JERUSALEM (Reuters) – Nuclear whistleblower Mordechai Vanunu will be barred from leaving Israel for a year for fear he will spill more state secrets once he completes his 18-year jail term on Wednesday.
The ban was due to “a tangible danger…that Vanunu wishes to divulge state secrets, secrets that he has not yet divulged and which have not been previously published,” a Defense Ministry statement said.
Vanunu’s brothers voiced fears for his safety during the year he will be forced to stay in Israel, where the former nuclear technician is widely despised as a traitor for revealing Israel’s nuclear secrets to a British newspaper.
Appealing to Britain to offer Vanunu sanctuary, his brother Meir told BBC radio: “If something happens to my brother, the blood and responsibility…is also on the British government.”
Vanunu’s brothers rented him a luxury seaside apartment in Jaffa, southern Tel Aviv, close to a church where the 49-year-old Christian convert can attend prayers. The location was supposed to have been secret but was leaked to the media.
Vanunu will be required to advise police if he stays overnight anywhere else. He must not approach border exits or talk to foreign nationals without prior approval for at least six months.
Security services will be keeping a close eye on Vanunu.
“The keys are in Vanunu’s hands. The reissuance of the restrictions depends on the steps he takes, on his conduct and on future violations of the law,” the Defense Ministry said.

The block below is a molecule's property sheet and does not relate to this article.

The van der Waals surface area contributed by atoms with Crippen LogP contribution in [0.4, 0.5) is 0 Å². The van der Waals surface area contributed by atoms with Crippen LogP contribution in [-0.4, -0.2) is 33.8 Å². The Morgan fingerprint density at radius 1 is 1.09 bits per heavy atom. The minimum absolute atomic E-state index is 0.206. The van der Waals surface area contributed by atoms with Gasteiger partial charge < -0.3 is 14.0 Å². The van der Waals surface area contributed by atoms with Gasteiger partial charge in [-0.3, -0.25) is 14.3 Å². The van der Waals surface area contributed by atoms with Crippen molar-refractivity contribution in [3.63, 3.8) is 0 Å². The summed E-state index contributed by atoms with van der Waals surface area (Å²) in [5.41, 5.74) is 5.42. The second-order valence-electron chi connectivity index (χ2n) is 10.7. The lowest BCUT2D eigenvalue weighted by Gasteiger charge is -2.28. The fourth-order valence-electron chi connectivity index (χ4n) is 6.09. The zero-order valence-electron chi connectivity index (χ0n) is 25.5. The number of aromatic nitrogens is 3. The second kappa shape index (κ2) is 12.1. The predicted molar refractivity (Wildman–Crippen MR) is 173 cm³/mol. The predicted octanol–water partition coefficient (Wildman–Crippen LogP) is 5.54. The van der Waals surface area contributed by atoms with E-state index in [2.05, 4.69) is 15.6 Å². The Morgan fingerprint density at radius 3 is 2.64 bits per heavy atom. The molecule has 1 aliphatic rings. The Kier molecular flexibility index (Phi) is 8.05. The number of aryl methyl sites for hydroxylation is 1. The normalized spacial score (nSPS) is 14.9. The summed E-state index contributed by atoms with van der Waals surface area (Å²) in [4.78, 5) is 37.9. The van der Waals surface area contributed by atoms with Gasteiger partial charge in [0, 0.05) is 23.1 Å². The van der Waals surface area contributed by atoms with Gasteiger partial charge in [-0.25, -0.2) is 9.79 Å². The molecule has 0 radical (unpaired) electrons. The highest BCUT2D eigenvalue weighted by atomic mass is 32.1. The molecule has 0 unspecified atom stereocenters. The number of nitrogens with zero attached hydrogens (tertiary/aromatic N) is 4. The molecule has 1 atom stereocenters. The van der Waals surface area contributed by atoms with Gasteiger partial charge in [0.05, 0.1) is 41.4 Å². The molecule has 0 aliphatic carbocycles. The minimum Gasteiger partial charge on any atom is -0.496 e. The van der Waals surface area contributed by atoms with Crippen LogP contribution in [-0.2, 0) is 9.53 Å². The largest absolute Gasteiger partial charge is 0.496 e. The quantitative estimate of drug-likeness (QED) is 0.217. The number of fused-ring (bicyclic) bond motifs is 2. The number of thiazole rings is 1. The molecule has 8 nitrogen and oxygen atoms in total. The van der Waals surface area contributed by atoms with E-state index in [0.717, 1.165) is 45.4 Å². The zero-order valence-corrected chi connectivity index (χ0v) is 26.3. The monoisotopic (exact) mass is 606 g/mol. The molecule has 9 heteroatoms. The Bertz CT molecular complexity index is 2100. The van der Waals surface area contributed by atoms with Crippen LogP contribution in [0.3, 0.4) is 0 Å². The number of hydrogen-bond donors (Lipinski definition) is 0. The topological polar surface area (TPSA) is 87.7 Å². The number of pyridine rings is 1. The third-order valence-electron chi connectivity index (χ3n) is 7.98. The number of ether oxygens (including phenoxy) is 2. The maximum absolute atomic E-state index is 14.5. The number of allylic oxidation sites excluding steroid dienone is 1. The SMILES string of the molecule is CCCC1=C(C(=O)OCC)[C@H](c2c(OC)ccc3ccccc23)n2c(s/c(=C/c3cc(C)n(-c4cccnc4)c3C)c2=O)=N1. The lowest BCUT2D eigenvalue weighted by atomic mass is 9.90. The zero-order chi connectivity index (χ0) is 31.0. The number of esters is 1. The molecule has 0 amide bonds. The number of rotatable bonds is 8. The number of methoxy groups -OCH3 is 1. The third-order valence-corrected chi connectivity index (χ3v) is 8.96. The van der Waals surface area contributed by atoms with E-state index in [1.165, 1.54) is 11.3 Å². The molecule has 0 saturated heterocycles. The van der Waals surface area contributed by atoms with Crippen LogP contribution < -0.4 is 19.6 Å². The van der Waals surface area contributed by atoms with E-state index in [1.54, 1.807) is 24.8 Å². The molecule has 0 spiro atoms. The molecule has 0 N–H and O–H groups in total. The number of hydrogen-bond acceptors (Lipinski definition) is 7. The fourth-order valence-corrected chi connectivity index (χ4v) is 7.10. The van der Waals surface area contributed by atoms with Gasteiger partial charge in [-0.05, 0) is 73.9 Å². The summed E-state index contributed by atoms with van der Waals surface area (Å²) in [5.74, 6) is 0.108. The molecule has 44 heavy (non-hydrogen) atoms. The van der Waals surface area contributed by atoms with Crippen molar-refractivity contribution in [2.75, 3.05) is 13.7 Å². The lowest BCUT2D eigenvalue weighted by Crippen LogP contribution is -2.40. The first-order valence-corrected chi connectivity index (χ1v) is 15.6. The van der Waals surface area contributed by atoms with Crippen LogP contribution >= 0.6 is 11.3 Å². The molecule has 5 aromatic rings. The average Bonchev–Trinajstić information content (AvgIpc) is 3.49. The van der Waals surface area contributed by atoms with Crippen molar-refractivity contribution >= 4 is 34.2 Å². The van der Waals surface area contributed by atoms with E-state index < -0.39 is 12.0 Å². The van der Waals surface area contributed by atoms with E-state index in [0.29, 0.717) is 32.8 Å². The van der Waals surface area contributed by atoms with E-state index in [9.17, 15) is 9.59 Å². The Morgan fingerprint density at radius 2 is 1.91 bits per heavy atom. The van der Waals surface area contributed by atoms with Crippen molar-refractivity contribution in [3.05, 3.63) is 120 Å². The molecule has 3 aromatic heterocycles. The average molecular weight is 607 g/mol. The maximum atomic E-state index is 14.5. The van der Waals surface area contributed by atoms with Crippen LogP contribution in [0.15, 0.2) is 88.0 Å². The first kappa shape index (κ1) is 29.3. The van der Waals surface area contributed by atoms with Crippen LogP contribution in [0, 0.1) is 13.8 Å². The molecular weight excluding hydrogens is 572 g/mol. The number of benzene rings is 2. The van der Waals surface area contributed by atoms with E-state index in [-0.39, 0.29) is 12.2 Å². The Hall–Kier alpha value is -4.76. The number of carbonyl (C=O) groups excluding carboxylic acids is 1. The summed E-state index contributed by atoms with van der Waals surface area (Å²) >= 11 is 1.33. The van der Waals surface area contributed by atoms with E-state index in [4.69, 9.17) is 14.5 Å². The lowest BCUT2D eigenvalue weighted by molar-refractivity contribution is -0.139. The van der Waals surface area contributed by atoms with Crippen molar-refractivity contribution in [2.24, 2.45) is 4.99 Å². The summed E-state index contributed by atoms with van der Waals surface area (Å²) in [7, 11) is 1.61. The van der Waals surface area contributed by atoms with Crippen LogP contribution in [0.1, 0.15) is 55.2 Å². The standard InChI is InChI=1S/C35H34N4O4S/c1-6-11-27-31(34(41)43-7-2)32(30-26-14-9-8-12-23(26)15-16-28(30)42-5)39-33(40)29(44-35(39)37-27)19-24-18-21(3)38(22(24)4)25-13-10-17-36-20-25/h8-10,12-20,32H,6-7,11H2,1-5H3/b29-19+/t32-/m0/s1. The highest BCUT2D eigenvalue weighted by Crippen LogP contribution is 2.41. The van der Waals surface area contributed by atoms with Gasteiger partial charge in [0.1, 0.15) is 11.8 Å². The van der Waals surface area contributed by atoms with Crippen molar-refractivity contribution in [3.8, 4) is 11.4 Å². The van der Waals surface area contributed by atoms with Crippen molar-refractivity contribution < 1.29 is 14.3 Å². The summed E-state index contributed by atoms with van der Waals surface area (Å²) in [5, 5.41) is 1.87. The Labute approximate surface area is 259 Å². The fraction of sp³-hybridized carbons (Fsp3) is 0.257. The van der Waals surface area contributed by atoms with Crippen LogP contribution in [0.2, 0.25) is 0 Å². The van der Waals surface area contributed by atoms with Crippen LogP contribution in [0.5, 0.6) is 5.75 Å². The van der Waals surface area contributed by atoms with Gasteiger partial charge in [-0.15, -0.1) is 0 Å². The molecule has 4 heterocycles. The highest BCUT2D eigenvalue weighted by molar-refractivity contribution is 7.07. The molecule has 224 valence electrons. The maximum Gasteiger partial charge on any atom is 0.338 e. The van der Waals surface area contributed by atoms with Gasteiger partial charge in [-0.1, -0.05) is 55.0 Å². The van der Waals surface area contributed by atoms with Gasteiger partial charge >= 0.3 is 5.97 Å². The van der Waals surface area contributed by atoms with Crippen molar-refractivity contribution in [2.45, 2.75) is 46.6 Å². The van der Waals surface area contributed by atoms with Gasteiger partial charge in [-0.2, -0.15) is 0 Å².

Vanunu was jailed in 1986 for treason after disclosing information to Britain’s Sunday Times which led analysts to conclude Israel had produced more than 100 nuclear warheads.
The revelations embarrassed Israel which has maintained a strategic ambiguity over its nuclear program in an attempt to ward off its foes while avoiding a regional arms race.
Security officials say Vanunu will be bound by a non-disclosure agreement he signed when he was hired to work at the Dimona reactor in 1976.
Israel has kept the nuclear reactor in Dimona — where Vanunu worked for nine years until he was fired in 1985 — closed to international inspection.
The grey-haired Vanunu, who was disowned by most of his family, denies having anything more to reveal about Israel’s nuclear capabilities, but says he wants to campaign against its nuclear program.
Supporters say the Israeli restrictions are an attempt to gag legitimate anti-nuclear activism.
Anti-nuclear campaigners, Irish Nobel laureate Mairaed Maguire and British actress Susannah York were among scores of supporters who arrived in Israel to celebrate Vanunu’s release.
Asher Vanunu accused the authorities of orchestrating a smear campaign against his brother after television stations aired an audio tape of Vanunu talking to security officers.
In the tape Vanunu, who spent 12 years in solitary confinement, incensed many Israelis by saying Israel’s nuclear reactor should be destroyed, that the Jewish state should not exist and that Judaism is a backward religion.
The list of prohibitions slapped on Vanunu was less severe than those originally proposed after justice officials concluded they were illegal and could be overturned by the Supreme Court.
Speaking out for the restrictions Shimon Peres, the founder of Israel’s atomic program, told Army Radio: “Vanunu violated norms and betrayed his country…This is justice.”
VANUNU ANGRY AT INTERVIEW TRANSCRIPT LEAK
Mordechai Vanunu is angry at the leak of an interrogation that paints him as a rambling man.
He is fearful that the defense establishment is laying a trap for him after his release from prison, scheduled for Wednesday, after serving 18 years for revealing nuclear secrets.
This was the sentiment his adopted parents, Nick and Mary Eoloff of Minnesota, had after visiting him in Ashkelon’s Shikma Prison on Monday.